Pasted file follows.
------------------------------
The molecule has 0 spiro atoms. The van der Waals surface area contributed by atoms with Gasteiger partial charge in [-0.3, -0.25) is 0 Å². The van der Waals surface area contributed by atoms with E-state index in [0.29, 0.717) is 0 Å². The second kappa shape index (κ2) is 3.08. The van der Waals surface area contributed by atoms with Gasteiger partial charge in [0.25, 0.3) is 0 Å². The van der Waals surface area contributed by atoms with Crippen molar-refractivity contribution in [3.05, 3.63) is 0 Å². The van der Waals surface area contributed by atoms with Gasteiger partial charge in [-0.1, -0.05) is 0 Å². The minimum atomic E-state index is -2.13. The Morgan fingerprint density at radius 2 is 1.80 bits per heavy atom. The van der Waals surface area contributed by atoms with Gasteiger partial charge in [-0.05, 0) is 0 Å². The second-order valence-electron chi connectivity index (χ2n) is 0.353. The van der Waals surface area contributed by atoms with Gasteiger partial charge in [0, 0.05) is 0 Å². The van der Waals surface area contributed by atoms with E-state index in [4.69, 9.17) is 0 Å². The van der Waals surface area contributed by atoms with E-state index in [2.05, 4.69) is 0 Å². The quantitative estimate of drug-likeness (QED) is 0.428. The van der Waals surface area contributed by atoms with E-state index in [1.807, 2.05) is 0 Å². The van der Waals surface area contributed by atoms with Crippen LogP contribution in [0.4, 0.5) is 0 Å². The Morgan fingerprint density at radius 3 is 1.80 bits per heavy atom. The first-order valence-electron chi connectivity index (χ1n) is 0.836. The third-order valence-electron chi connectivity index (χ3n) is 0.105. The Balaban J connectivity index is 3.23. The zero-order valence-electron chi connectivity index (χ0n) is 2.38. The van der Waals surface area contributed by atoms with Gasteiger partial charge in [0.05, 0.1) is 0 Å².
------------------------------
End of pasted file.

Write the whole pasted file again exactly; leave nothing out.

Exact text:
The molecule has 0 spiro atoms. The van der Waals surface area contributed by atoms with Gasteiger partial charge in [-0.3, -0.25) is 0 Å². The van der Waals surface area contributed by atoms with E-state index in [0.29, 0.717) is 0 Å². The second kappa shape index (κ2) is 3.08. The van der Waals surface area contributed by atoms with Gasteiger partial charge in [0.25, 0.3) is 0 Å². The van der Waals surface area contributed by atoms with Crippen molar-refractivity contribution in [3.05, 3.63) is 0 Å². The van der Waals surface area contributed by atoms with Gasteiger partial charge in [-0.1, -0.05) is 0 Å². The minimum atomic E-state index is -2.13. The Morgan fingerprint density at radius 2 is 1.80 bits per heavy atom. The van der Waals surface area contributed by atoms with Gasteiger partial charge in [-0.05, 0) is 0 Å². The second-order valence-electron chi connectivity index (χ2n) is 0.353. The van der Waals surface area contributed by atoms with Gasteiger partial charge in [0, 0.05) is 0 Å². The van der Waals surface area contributed by atoms with E-state index in [4.69, 9.17) is 0 Å². The van der Waals surface area contributed by atoms with E-state index in [2.05, 4.69) is 0 Å². The quantitative estimate of drug-likeness (QED) is 0.428. The van der Waals surface area contributed by atoms with E-state index in [1.807, 2.05) is 0 Å². The van der Waals surface area contributed by atoms with Crippen LogP contribution in [0.4, 0.5) is 0 Å². The Morgan fingerprint density at radius 3 is 1.80 bits per heavy atom. The first-order valence-electron chi connectivity index (χ1n) is 0.836. The third-order valence-electron chi connectivity index (χ3n) is 0.105. The Balaban J connectivity index is 3.23. The zero-order valence-electron chi connectivity index (χ0n) is 2.38. The van der Waals surface area contributed by atoms with Gasteiger partial charge in [0.05, 0.1) is 0 Å².